Yesterday, Alana asked a perceptive question about President Obama’s self-image as portrayed in Game Change. I think we have the answer. My favorite thing about Game Change–the book about the 2008 presidential campaign that was made into a much-maligned HBO film–is the index. Whoever created the index at the book’s publishing house assumed no one would read it from cover to cover, but instead that its target audience–people who are portrayed in the book–would scour the index for the references they were looking for. So the structure of the index is quintessentially Beltway.
What do I mean? The index entries are organized according to mainstream media conventional wisdom. So under “Obama, Barack Hussein,” there is an entry marked “calmness and self-possession of.” You know, just to help nudge book reviewers in the right direction. But the entry under Obama’s name that takes the cake is the one marked “conventional politics disdained by.” In case you haven’t heard, Barack Obama is a new kind of politician. With that in mind, it’s worth noting that accusing Mitt Romney of murder has become something of a central theme in the campaign to re-elect the president.
Obama’s refusal to disavow the first ad in the death-by-Romney series was an indication that there would be more to come. And now there is. Today, several outlets have reported on the new AFL-CIO ad, which you can see here. Because of an item in a budget Romney hasn’t voted for and didn’t have anything to do with (Romney is not a member of Congress), Obama ally Richard Trumka is accusing Romney of eventually causing the deaths of many coal miners from black lung disease.
The media is getting in on the action as well. CNN went searching through its archives for footage of leftwing pundits describing Paul Ryan’s budget, and found a doozy: Paul Krugman telling CNN, “To be a little melodramatic, the budget would kill people, no question.”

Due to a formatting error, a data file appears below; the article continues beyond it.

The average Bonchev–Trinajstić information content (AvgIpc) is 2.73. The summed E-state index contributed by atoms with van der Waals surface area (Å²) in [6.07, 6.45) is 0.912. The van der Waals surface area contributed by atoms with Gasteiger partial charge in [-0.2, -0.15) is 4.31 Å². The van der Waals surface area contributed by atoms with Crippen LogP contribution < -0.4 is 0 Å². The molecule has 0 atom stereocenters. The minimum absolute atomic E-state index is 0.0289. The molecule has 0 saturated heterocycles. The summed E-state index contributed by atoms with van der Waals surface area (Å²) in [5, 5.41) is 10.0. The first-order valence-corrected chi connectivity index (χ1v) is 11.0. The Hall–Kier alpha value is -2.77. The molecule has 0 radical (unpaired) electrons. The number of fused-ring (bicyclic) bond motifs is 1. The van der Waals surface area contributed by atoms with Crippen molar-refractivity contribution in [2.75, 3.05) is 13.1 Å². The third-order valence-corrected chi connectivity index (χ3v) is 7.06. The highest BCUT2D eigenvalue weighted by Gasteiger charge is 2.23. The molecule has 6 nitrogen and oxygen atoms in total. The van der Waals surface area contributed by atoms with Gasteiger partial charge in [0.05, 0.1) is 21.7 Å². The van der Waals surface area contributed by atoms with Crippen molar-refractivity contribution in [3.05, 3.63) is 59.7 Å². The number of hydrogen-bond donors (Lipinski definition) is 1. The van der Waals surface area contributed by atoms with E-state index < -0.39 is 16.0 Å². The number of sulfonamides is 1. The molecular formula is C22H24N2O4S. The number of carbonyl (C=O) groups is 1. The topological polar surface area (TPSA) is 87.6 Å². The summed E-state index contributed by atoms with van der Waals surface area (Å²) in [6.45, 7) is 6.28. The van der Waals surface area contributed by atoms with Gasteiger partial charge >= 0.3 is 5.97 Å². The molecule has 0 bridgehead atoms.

“Melodramatic” is indeed one way to describe such a statement. Though perhaps Krugman isn’t the best pundit to make that accusation. The New Yorker profile of Krugman revealed that he and his wife threw an Election Day party with a strange theme: guests were directed to a fire pit into which they threw effigies of their most hated politicians. And then there was the Krugman column that opened thus: “A message to progressives: By all means, hang Senator Joe Lieberman in effigy.”
And of course, the addition of Paul Ryan to the GOP ticket practically guarantees the return of the Democrats’ ad in which they dress up as Ryan and throw an old lady off a cliff. But you can hardly blame the Democrats for being so “melodramatic.” It turns out the Ryan proposal is not so easy to attack honestly, especially because it doesn’t impact current retirees. Kirsten Powers tried to get around this yesterday on Fox by simply designating the entire country senior citizens, which led to the following exchange with Charles Krauthammer:
POWERS: It will affect old people, just they’re not old right now. So they will eventually be old.
KRAUTHAMMER: They’re called young people.
Powers says they’ll “eventually be old,” but according to Democratic talking points, Romney won’t let that happen. In any case, where is Obama the intellectual in all this? What happened to the disdaining of conventional politics?
It turns out that if you follow those entries in Game Change, you don’t get examples of Obama practicing a new kind of politics so much as examples of Obama saying he wants to practice a new kind of politics. And that is the most damaging part of the contrast between a Romney-Ryan ticket and an Obama-Biden ticket: the polite charm, policy expertise, and gutsy new politics of real reform in place of the status quo are on the GOP side. Obama’s opponents are everything the media pretended he was. He may have encouraged the flattering depiction, but it’s doubtful he fooled himself into believing it.